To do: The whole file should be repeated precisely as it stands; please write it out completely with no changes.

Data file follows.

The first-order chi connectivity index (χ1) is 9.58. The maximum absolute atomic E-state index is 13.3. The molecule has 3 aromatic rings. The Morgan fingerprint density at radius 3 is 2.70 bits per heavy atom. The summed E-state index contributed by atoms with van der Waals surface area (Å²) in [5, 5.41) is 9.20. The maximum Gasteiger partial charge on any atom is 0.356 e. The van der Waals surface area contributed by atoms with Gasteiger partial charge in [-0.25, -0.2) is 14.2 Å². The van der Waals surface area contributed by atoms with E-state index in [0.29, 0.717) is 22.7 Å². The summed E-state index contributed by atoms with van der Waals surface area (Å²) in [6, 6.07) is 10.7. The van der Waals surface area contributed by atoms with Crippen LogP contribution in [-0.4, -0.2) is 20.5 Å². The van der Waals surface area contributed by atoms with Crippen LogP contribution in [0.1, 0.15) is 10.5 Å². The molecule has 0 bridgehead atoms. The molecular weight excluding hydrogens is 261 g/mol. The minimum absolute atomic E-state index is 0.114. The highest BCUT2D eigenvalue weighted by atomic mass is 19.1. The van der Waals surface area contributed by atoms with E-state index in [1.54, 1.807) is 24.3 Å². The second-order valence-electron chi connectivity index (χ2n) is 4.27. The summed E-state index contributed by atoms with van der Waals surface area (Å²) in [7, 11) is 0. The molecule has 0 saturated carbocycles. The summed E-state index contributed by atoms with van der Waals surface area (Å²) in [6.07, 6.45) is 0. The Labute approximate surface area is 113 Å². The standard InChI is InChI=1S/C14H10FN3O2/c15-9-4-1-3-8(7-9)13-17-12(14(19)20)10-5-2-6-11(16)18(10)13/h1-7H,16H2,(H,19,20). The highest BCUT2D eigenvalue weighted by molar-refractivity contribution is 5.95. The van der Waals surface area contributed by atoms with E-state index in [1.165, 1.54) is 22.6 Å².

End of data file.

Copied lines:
The first-order chi connectivity index (χ1) is 9.58. The maximum absolute atomic E-state index is 13.3. The molecule has 3 aromatic rings. The Morgan fingerprint density at radius 3 is 2.70 bits per heavy atom. The summed E-state index contributed by atoms with van der Waals surface area (Å²) in [5, 5.41) is 9.20. The maximum Gasteiger partial charge on any atom is 0.356 e. The van der Waals surface area contributed by atoms with Gasteiger partial charge in [-0.25, -0.2) is 14.2 Å². The van der Waals surface area contributed by atoms with E-state index in [0.29, 0.717) is 22.7 Å². The summed E-state index contributed by atoms with van der Waals surface area (Å²) in [6, 6.07) is 10.7. The van der Waals surface area contributed by atoms with Crippen LogP contribution in [-0.4, -0.2) is 20.5 Å². The van der Waals surface area contributed by atoms with Crippen LogP contribution in [0.1, 0.15) is 10.5 Å². The molecule has 0 bridgehead atoms. The molecular weight excluding hydrogens is 261 g/mol. The minimum absolute atomic E-state index is 0.114. The highest BCUT2D eigenvalue weighted by atomic mass is 19.1. The van der Waals surface area contributed by atoms with E-state index in [1.54, 1.807) is 24.3 Å². The second-order valence-electron chi connectivity index (χ2n) is 4.27. The summed E-state index contributed by atoms with van der Waals surface area (Å²) in [7, 11) is 0. The molecule has 0 saturated carbocycles. The summed E-state index contributed by atoms with van der Waals surface area (Å²) in [6.07, 6.45) is 0. The Labute approximate surface area is 113 Å². The standard InChI is InChI=1S/C14H10FN3O2/c15-9-4-1-3-8(7-9)13-17-12(14(19)20)10-5-2-6-11(16)18(10)13/h1-7H,16H2,(H,19,20). The highest BCUT2D eigenvalue weighted by molar-refractivity contribution is 5.95. The van der Waals surface area contributed by atoms with E-state index in [1.165, 1.54) is 22.6 Å².